The primary goal of this study was to investigate how upstream resonances might influence the resulting instrument sound and the oscillations of the reed valve.
With this in mind, simple vocal tract characterizations having control parameters directly tied to resonance peak and bandwidth features were explored.
Note that this is not equivalent to modeling the mouth cavity as a Helmholtz resonator, which has an impedance minimum at resonance.
An upstream system with a single resonance is represented by the electrical circuit analog of Fig. 24.
Electrical circuit analog for upstream windway with a single resonance.
The impedance seen from the reed is characterized by peaks at DC (set with Cv) and at the resonance frequency, which is determined by the components L1, C1, and R1.
Despite the extreme simplicity of this characterization, wind instrument performers are typically making use of just a single resonance in their windway to influence the response of the reed.
Within the digital waveguide context, the lumped impedance representation of the upstream system is converted to a traveling-wave scattering junction expressed in terms of reflectances and transmittances.
Figure 25 shows a representative reflectance characteristic when the lung and trachea impedance is assumed infinite.
Upstream reflectance derived from the circuit of Fig. 24.
The complete system of Fig. 24 can be transformed to a traveling-wave scattering characterization using a transmission-matrix approach.
If the series combination of the resonant circuit and volume capacitance are represented by an impedance Zs and the upstream resistance by Za = Ru, the following matrix approach can be followed:
To render these relationships in the digital waveguide domain, it is necessary to transform the plane-wave physical variables of pressure and volume velocity to traveling-wave variables as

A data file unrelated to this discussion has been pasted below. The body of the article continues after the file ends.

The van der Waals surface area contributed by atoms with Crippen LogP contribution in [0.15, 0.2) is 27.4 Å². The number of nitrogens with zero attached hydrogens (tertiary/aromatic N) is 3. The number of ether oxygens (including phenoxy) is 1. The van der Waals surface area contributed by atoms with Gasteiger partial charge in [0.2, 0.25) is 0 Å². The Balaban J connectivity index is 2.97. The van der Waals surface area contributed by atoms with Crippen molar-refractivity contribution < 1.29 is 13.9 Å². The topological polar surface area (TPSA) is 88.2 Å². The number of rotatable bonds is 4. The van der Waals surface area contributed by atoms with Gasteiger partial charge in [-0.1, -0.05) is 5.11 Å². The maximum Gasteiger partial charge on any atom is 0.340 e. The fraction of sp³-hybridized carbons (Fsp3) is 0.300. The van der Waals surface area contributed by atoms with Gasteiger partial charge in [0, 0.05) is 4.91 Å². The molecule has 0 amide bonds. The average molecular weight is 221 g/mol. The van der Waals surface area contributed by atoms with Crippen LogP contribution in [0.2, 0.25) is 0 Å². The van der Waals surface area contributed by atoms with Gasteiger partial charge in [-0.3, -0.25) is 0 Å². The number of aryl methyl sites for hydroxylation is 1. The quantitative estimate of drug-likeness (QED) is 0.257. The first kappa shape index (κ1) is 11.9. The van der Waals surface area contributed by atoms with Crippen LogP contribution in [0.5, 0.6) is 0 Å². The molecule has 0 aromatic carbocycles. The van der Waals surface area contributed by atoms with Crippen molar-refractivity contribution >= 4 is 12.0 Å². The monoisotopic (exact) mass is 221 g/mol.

where Z0 is the characteristic impedance of the section.
Waveguide pressure variables on both sides of the upstream system are then related by an expression of the form
The process of deriving appropriate discrete-time reflectance and transmittance filters is detailed elsewhere with respect to woodwind tonehole modeling Scavone (1997).
For the system of Fig. 24, the resulting implementation requires four third-order digital filters.
A simplified, intuitive approach is illustrated by the block diagram of Fig. 26.
A simplified upstream resonance block diagram.
A single second-order digital resonator is used to model the upstream resonance while the lung pressure component of the model is extracted and simply added to the reflected upstream pressure component.
A coupling constant g is included to control the relative level of upstream influence.
The unit delay shown in this signal path is necessary to avoid a delay-free loop through the digital resonance filter and reed scattering junction.
From this structure, it should be obvious that second-order digital resonators can be cascaded in parallel to simulate multiple upstream resonances.
However, because vocal tract resonances will not typically have harmonic relationships, it is unlikely that a performer would be able to manipulate the upstream system in such a way that multiple upstream resonances could be used to reinforce multiple downstream resonances.